Colombia’s government and rebel group the FARC have signed a revised peace deal, as the two sides race to reduce the chances of more guerrilla fighters falling outside of the planned demobilization process.
President Juan Manuel Santos and commander-in-chief of the Revolutionary Armed Forces of Colombia (Fuerzas Armadas Revolucionarias de Colombia – FARC), Rodrigo Londoño Echeverry, alias “Timochenko,” signed a new peace deal on the morning of November 24 in the Colombian capital of Bogotá. The signing comes seven weeks after voters rejected an initial agreement between the two sides. Congress will reportedly hold a vote for its approval this coming Tuesday.
If the agreement is approved, the legislative body will have to pass numerous laws attached to the deal before it can be implemented. It remains to be seen if this will be done via a “fast-track” process by which the laws would be passed by a simple yes/no vote on each of its provisions. The other option would to open up the provisions for debate, which could take several months.
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The two sides received hundreds of proposals to modify the deal from the political opposition. The main sticking points were that FARC members would face alternatives to prison time, and that the former guerrillas would be guaranteed 10 seats in congress for two terms. Another delicate issue is that under the initial deal, drug trafficking was considered a political crime that could be pardoned.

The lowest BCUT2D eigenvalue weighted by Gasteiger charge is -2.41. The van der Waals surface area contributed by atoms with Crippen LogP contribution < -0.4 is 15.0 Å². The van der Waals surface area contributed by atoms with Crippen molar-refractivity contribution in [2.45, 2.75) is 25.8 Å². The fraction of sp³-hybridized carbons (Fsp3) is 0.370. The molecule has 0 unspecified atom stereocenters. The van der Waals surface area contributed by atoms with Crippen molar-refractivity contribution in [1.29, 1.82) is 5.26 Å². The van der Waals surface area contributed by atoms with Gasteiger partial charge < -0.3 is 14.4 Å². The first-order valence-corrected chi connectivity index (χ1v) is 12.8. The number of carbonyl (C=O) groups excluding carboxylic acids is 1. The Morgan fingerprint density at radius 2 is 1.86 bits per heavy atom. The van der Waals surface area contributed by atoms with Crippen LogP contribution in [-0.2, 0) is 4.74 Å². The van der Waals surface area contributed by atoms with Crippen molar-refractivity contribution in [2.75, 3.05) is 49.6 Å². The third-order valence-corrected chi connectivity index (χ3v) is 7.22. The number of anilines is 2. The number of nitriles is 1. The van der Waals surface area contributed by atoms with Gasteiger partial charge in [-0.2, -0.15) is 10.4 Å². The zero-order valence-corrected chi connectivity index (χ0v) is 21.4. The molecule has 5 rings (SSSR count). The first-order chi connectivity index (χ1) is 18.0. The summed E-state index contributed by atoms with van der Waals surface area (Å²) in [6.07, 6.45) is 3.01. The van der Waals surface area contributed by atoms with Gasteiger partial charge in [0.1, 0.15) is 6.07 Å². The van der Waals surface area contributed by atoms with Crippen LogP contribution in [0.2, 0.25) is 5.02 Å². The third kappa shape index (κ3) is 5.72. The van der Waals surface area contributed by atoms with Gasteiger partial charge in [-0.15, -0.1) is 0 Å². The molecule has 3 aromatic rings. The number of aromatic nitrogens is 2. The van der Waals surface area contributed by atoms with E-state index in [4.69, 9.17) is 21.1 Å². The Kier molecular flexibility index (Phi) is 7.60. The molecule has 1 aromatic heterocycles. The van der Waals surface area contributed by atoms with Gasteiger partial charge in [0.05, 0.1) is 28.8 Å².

But the new agreement has not made many substantial changes in these areas, and the amendments are considered insufficient by the political opposition spearheaded by former President Álvaro Uribe and his Democratic Center party.
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The Colombian government and FARC leadership are keenly aware that they are in a race against the clock. FARC fighters who had already begun preparations to demobilize have been stuck in a precarious limbo ever since the initial peace deal was voted down in early October. This sense of urgency is reflected in the quick turnaround between the rejection of the first agreement and the signing of the second.
“We have to act,” Santos said during the signing ceremony. “We have no time to lose.”
As more time passes, it becomes increasingly likely that FARC elements abandon the peace process altogether and return to the financial security of their criminal activities, most notably the overseeing of cocaine production and extortion. Dissidents from the FARC’s 1st Front, which has deep links to the illicit drug trade, have already announced their intention to not demobilize.
Colombian security forces recently told InSight Crime that the rate of dissidence within FARC ranks could be as high as 49 percent. To compare, past demobilization processes with the Popular Liberation Army (Ejército Popular de Liberación – EPL) rebels and the United Self-Defense Forces of Colombia (Autodefensas Unidas de Colombia – AUC) saw a non-adherence rate of around 20 percent. In both cases, splinter groups consolidated into powerful criminal factions that remain heavily involved in the drug trade, providing a worrying precedent that could be surpassed in the case of the FARC.